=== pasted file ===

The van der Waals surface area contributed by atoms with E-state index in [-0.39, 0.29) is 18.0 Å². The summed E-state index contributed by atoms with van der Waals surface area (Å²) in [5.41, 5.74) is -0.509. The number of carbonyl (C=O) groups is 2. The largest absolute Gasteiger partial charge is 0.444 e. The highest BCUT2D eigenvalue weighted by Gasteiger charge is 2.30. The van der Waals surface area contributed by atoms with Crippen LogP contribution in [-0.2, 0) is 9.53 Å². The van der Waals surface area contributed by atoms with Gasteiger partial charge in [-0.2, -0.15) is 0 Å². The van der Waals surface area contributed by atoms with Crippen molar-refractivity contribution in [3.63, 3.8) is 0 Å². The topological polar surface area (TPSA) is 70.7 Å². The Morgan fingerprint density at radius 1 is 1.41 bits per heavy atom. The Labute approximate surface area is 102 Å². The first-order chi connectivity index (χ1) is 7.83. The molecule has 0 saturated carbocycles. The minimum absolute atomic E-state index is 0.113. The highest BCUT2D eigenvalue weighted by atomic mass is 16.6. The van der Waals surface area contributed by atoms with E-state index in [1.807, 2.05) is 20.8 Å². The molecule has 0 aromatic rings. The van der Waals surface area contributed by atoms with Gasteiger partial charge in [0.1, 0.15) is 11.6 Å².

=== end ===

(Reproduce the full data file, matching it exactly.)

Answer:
The van der Waals surface area contributed by atoms with E-state index in [-0.39, 0.29) is 18.0 Å². The summed E-state index contributed by atoms with van der Waals surface area (Å²) in [5.41, 5.74) is -0.509. The number of carbonyl (C=O) groups is 2. The largest absolute Gasteiger partial charge is 0.444 e. The highest BCUT2D eigenvalue weighted by Gasteiger charge is 2.30. The van der Waals surface area contributed by atoms with Crippen LogP contribution in [-0.2, 0) is 9.53 Å². The van der Waals surface area contributed by atoms with Gasteiger partial charge in [-0.2, -0.15) is 0 Å². The van der Waals surface area contributed by atoms with Crippen molar-refractivity contribution in [3.63, 3.8) is 0 Å². The topological polar surface area (TPSA) is 70.7 Å². The Morgan fingerprint density at radius 1 is 1.41 bits per heavy atom. The Labute approximate surface area is 102 Å². The first-order chi connectivity index (χ1) is 7.83. The molecule has 0 saturated carbocycles. The minimum absolute atomic E-state index is 0.113. The highest BCUT2D eigenvalue weighted by atomic mass is 16.6. The van der Waals surface area contributed by atoms with E-state index in [1.807, 2.05) is 20.8 Å². The molecule has 0 aromatic rings. The van der Waals surface area contributed by atoms with Gasteiger partial charge in [0.1, 0.15) is 11.6 Å².